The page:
In fact, TC has put out lots of great Turkish discs. In addition to Sulukule and the archival stuff they're known for, they did a very nice solo kanun disc from Goksel Kartal and a recent disc of Rom music from nearby Thrace performed by Selim Sesler--also pretty lively, hard-hitting stuff, albeit better behaved than Sulukule.

Lee G, Thursday, 5 September 2002 11:34 (nineteen years ago) link

Sorry to sound so fussy, but I haven't heard much Rom music that I have really liked, and I'm pretty sure I've heard some of the Turkish variety. However, I probably haven't heard the specific recordings you list.

"Sulukule" in particular sounds interesting. I heard that solo kanun recording and found it a bit dry or something. I tend to prefer the Arab approach to kanun playing (not that I can define what that is), I think, though I did like the kanun on this "Gazel" CD. "Gazel" is actually very stately, and in some sense so are the vocals, but as I said, they are close to Qur'anic recitation, which I generally like.

Udi Hrant I enjoy, if I am in the right mood, but I prefer the way, say, the Egyptian Riad el Sounbatti handles the oud. (Or Mohammed el-Qassabji in the backgroound on the Oum Kalthoum song "Ana fe Intazarak"! The last 20 minutes they just go out. Not "out" compared to free jazz, but definitely out in some sense.

DeRayMi, Thursday, 5 September 2002 11:51 (nineteen years ago) link

Ghazals are grate! If you hear in person you should rear up from your seat like a madman and shower $$ upon the performers. Now why don't they do that in rawk?

Mary (Mary), Thursday, 5 September 2002 20:17 (nineteen years ago) link

(yes always claimed to be big on mimaroglu)

mark s (mark s), Thursday, 5 September 2002 20:23 (nineteen years ago) link

Who's mimaroglu mark?

Showering money: yes, I once made the same mistake I have seen others make in a certain middle eastern restaurant in Philadelphia: helpfully picking money up off the floor, when it's being left there for the belly dancer.

When I saw Syrian pop star (somewhat fallen out of favor, I think) George Wassouf perform in Atlantic City, some audience members showered him with money.

DeRayMi, Thursday, 5 September 2002 20:29 (nineteen years ago) link

he just got mentioned upthread, the electronic music guy: that's really all i know about him (so i said it)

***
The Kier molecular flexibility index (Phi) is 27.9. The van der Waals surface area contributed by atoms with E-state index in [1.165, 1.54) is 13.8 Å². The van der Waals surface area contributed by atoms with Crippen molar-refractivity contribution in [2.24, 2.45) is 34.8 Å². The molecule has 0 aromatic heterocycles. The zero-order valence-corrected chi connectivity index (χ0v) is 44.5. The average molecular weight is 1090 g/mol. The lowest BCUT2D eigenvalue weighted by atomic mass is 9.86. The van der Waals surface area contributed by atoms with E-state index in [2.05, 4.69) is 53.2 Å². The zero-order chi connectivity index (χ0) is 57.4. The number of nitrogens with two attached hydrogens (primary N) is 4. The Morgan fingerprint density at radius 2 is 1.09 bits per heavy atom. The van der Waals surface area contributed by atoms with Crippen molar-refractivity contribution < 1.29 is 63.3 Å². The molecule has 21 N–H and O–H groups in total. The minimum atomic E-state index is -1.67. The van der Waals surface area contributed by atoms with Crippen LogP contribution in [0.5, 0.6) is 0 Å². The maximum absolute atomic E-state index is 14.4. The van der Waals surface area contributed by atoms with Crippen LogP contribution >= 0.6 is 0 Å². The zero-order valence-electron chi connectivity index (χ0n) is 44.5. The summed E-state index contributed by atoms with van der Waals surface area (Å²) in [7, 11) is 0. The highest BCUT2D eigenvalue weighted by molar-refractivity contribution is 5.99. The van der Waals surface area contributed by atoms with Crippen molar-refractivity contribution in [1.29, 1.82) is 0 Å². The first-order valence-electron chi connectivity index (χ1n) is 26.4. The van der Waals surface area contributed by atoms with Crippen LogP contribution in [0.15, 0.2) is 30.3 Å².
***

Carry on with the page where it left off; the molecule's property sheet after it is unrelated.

mark s (mark s), Thursday, 5 September 2002 20:39 (nineteen years ago) link

How quickly I forgot. I thought it was some sort of singer of gazels or gazals. If Mimaroglu is a Turkish musique concrete composer name-dropped by Yes, then maybe I will look into him after all.

DeRayMi, Thursday, 5 September 2002 20:51 (nineteen years ago) link

three years pass...
The oud and ney installments of Kalan's Masters of Turkish Music look tempting to me:


Turk I. Turk, Wednesday, 12 October 2005 18:11 (sixteen years ago) link

Awesome, a ney player is called a neyzen.

N Z, Wednesday, 12 October 2005 18:14 (sixteen years ago) link

seven months pass...

Rockist_Scientist (RSLaRue), Sunday, 11 June 2006 01:24 (fifteen years ago) link

one year passes...

oh wow just found the Edip Akbayram reissue on Shadoks, this is great stuff. Anything else like it I should check out?

rizzx, Saturday, 3 May 2008 15:58 (thirteen years ago) link

there's another akbayram cd (edip akbayram & dostlar) - i know some of the songs crossover, but i think the performances are different.

and of course erkin koray, selda, fikret kizilok, 3 hur-el, bunalimlar, etc., are all recommended. all different, though, edip had a pretty distinct combination of miserableness and funk.

GOTT PUNCH II HAWKWINDZ, Sunday, 4 May 2008 09:25 (thirteen years ago) link

you cant beat Baris K's 2 Turkish Cosmic mixes.

find them on the intertubes.

Hamildan, Monday, 5 May 2008 08:31 (thirteen years ago) link

three months pass...
two months pass...

New Baris K mix, the 3rd and final part.


Mmmmmm thats good Turkish......

Hamildan, Monday, 24 November 2008 16:53 (twelve years ago) link


nikefanatic90: Sup (Z S), Monday, 24 November 2008 17:03 (twelve years ago) link